So often I see people make decisions in the market on what makes sense to them. It makes sense to buy stocks when the company insiders are buying. It makes sense to buy stocks that are making positive announcements. It makes sense to listen to what the President has to say about the company's prospects. However, all that matters is what the market thinks of the company and whether the buyers are more motivated than the sellers. So often, the market does things that do not make any sense until we later learn of what motivated the market to do what it did. Remember, the market is forward looking, most times, what makes sense is judged on what has happened in the past.

Never average down on a losing position
Buying more of a bad thing is not much different than continually betting on a losing horse. Winners win for a reason, and until your stock starts to show that it is a winner, don't add more to a bad situation. If you like a company whose stock is losing you money, sell it. You can always buy it back later when the market starts to like it again.

Successful investing is not about being right, it is about making money
Most good traders are usually wrong. They will lose small amounts often and make big amounts occasionally. What matters is how much they make over a large number of trades. Don't try to always be right, simply work to make money.

Resist doing what feels comfortable
We have a tendency to look for the market to prove our decision is a correct one before we make our move. The problem is that this often means we are too late to capitalize on the opportunity. We have to move before the crowd, and that often feels like a dangerous thing to do.

Anyone can get lucky in the short term, only good traders succeed in the long term
Don't confuse making money in the stock market with knowing what you are doing. It is easy to get lucky on a stock or on a sector and enjoy gains that give credence to your analysis method. However, short term winners often give back all of their gains because they fail to recognize their success as luck.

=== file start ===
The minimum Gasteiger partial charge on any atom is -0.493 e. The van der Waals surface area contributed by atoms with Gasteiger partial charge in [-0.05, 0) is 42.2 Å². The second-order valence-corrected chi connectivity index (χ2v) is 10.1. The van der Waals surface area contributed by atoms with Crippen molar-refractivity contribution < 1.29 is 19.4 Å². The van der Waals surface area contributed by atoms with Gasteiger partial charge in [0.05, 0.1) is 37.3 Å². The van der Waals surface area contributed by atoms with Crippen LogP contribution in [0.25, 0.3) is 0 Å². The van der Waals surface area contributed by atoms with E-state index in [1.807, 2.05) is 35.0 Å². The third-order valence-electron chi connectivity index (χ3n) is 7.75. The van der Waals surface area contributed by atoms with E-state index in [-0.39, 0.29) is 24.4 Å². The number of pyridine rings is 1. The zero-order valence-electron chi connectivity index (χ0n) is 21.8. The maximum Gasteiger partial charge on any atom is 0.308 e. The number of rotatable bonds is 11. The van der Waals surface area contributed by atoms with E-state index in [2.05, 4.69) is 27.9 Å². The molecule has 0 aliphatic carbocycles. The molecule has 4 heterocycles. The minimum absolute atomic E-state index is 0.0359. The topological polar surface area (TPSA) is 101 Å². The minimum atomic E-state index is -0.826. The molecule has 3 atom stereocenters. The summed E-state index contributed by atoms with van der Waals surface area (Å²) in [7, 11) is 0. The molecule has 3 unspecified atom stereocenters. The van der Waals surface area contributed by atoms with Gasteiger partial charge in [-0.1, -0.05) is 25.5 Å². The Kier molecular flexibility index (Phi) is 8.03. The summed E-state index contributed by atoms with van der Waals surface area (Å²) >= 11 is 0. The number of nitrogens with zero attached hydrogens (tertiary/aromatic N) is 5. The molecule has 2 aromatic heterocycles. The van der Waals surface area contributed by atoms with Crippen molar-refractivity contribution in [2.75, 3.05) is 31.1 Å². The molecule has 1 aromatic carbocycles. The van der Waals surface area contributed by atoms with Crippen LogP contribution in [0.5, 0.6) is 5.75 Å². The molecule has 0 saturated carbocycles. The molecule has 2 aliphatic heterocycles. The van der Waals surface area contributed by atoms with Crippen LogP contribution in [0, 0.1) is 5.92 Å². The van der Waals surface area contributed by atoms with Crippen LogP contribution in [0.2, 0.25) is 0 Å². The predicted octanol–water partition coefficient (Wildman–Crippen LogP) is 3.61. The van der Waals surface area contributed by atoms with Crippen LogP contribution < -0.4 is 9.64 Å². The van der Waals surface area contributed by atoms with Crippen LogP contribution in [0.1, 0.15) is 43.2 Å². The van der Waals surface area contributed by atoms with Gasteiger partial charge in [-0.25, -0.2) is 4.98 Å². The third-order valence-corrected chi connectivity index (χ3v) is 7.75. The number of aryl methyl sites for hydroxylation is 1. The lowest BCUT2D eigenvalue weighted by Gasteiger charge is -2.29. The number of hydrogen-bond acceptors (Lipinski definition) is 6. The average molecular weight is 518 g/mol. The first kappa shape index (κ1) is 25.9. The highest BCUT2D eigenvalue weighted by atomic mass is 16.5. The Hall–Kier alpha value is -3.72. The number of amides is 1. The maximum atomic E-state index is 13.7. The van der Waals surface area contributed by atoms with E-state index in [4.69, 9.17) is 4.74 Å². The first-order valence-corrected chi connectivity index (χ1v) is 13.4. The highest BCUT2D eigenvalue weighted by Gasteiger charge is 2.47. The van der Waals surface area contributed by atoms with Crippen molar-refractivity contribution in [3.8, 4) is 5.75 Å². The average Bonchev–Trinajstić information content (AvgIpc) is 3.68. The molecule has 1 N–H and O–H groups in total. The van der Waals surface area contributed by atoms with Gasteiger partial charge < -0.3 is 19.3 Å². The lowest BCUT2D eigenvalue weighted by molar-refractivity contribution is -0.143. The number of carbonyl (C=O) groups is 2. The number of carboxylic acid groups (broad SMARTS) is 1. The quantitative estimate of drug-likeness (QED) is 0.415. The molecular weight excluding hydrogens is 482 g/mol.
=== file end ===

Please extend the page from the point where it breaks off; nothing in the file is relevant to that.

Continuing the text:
Be patient with your winners, not with your losers
The natural tendency is to sell your winners too early and hold on to your losers, hoping for a turnaround. A simple, but not easy, thing to do is reverse this tendency. When the market proves you right, wait to sell on a signal that indicates the stock is likely to go lower. When the market proves you are wrong, let the trade go and take the loss.

Publicly available information is priced in to the stock, don't rely on it to make decisions
Once information, no matter how good, is made public, it loses its usefulness to you. Public information is priced in to the stock by the market of investors. Information only has value to you if the market has not priced it in.

Make sure your trading strategy has an edge
A trading strategy is only worth trading if it can be shown that it consistently makes money. Establish your trading rules and test them over a variety of market conditions so you know that it is effective. Time spent testing a strategy to prove it is a money maker can save you a lot of money in the market.

People lie, markets don't
I have learned the hard way to never trust what people say, their actions say much more. Learn to read the market and understand it's message. No matter how much insight a person may have, recognize that they have a bias based on their own emotional attachment to money.

It is easier to trade with the trend than against it
Understand the mood of the market and trade with it. Don't chase euphoria, but seek to buy stocks that are in the control of the buyers. Don't sell on fear, but seek to sell stocks that are under seller control.

Source: Stockscores

11,731 posts
msg #94572
Ignore johnpaulca
7/6/2010 9:13:29 AM

Who Pays Bad Debts

07/02/10 London, England – A front-page photo in Tuesday’sFinancial Times shows lightning striking near the Parthenon. Zeus must be reading the paper.

Greece is supposed to cut its public spending by an amount equal to 10% of its GDP. Even so, its public debt is expected to rise to nearly 150% of GDP by 2016 – or three times the level of Argentina when it defaulted in 2001.